Spent nuclear fuel is often stored in stainless steel canisters in the United States. Stainless steel is susceptible to Stress Corrosion Cracking (SCC). This presentation will discuss progress on the use of the Time Reversed Elastic Nonlinearity Diagnostic (TREND) and Nonlinear Resonant Ultrasound Spectroscopy (NRUS) to determine whether SCC is present and attempt to quantify the depth of the cracking. NRUS is the measurement of the amplitude dependence of a sample's resonance frequency, which occurs because of a softening of the elastic modulus in damaged media. NRUS provides a global indication of damage in a sample. TREND employs time reversal acoustics, which focuses wave energy at various points of interest to excite localized high amplitude. The amplitude dependence of this localized energy allows pointwise inspection of a sample.


Aaron Zimmerman
Canadian Institute for Theoretical Astrophysics
University of Toronto

Black Holes, Alone and in Pairs

The recent detections of gravitational waves have revealed an invisible side of the universe: black holes in binaries. These observations test our understanding of black holes, their violent mergers, and the theory of general relativity. A combination of analytic approximations and full numerical simulations is required to understand black hole binaries and predict the gravitational waves they emit. I will take us on a tour of these systems, discuss the “ringdown” of the final merged black hole, and present the most recent results from the Advanced LIGO and Virgo detectors.


Jessica McIver
Division of Physics, Mathematics and Astronomy
California Institute of Technology

Gravitational Wave Astrophysics: A New Era of Discovery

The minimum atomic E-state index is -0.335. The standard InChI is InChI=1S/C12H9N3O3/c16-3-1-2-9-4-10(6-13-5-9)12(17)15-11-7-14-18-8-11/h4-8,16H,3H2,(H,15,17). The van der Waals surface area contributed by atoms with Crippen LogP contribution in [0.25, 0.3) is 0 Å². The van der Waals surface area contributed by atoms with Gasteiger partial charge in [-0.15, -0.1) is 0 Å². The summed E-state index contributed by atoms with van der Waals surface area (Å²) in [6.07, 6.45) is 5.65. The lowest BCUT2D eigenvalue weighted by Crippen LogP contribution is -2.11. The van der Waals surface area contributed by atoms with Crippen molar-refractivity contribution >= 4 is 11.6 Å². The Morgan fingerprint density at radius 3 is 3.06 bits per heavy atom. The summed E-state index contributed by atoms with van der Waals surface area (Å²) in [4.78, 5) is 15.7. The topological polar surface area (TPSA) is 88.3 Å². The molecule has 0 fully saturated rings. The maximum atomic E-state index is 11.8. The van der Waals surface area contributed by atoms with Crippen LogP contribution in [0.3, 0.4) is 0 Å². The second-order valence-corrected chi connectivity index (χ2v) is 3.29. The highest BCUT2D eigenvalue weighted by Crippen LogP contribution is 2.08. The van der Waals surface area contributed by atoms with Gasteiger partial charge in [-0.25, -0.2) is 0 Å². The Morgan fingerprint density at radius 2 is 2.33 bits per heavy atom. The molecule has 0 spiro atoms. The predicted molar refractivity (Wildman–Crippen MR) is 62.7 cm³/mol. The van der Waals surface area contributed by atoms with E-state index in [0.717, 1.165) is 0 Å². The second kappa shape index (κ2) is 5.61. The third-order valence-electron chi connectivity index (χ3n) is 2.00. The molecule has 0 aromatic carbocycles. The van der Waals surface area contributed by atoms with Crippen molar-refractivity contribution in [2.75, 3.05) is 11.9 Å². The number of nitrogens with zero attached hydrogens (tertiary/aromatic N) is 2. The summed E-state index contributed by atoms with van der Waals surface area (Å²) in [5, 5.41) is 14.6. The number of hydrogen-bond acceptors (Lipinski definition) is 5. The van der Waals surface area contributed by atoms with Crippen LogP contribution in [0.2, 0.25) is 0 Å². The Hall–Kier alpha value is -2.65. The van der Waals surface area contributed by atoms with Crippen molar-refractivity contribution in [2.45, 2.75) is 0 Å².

Large-scale interferometric detectors including LIGO and Virgo sense gravitational waves; minuscule fluctuations in space-time from the most extreme phenomena in the Universe. The recent detection of gravitational waves by LIGO and Virgo in concert with an associated electromagnetic counterpart was a breakthrough in multi-messenger astronomy that confirmed the association between neutron star collisions and short gamma-ray bursts (GRBs) and yielded new insight into the physical engine driving GRBs. Future gravitational wave observations have the potential to provide critical insight into key open questions in astrophysics, including the distribution of compact objects in the Universe, the evolution of compact binary systems, galaxy formation, and the explosion mechanism of core-collapse supernovae.

I will present the major outstanding challenges in gravitational wave astrophysics, including searching for transient signals in noisy data that contains a high rate of transient noise artifacts. I will discuss future prospects for how this quickly growing field will shape our understanding of the Universe.


Dan Cherdack
Department of Physics
Colorado State University

Searching for CP-Violation with the DUNE Experiment

Of the four known fundamental forces the weak force has many unique properties. It is the only standard model force that couples to all known fermions, that has massive exchange bosons, and that induces particle flavor changes. Even more surprising is that the weak force maximally violates parity symmetry, and has even been demonstrated to break charge-parity (CP) symmetry, meaning the weak force interacts differently with matter and anti-matter. This last property may hold the key to understanding several fundamental mysteries of the universe from the three-generation structure of matter, to the missing link between the big bang and the observed universe.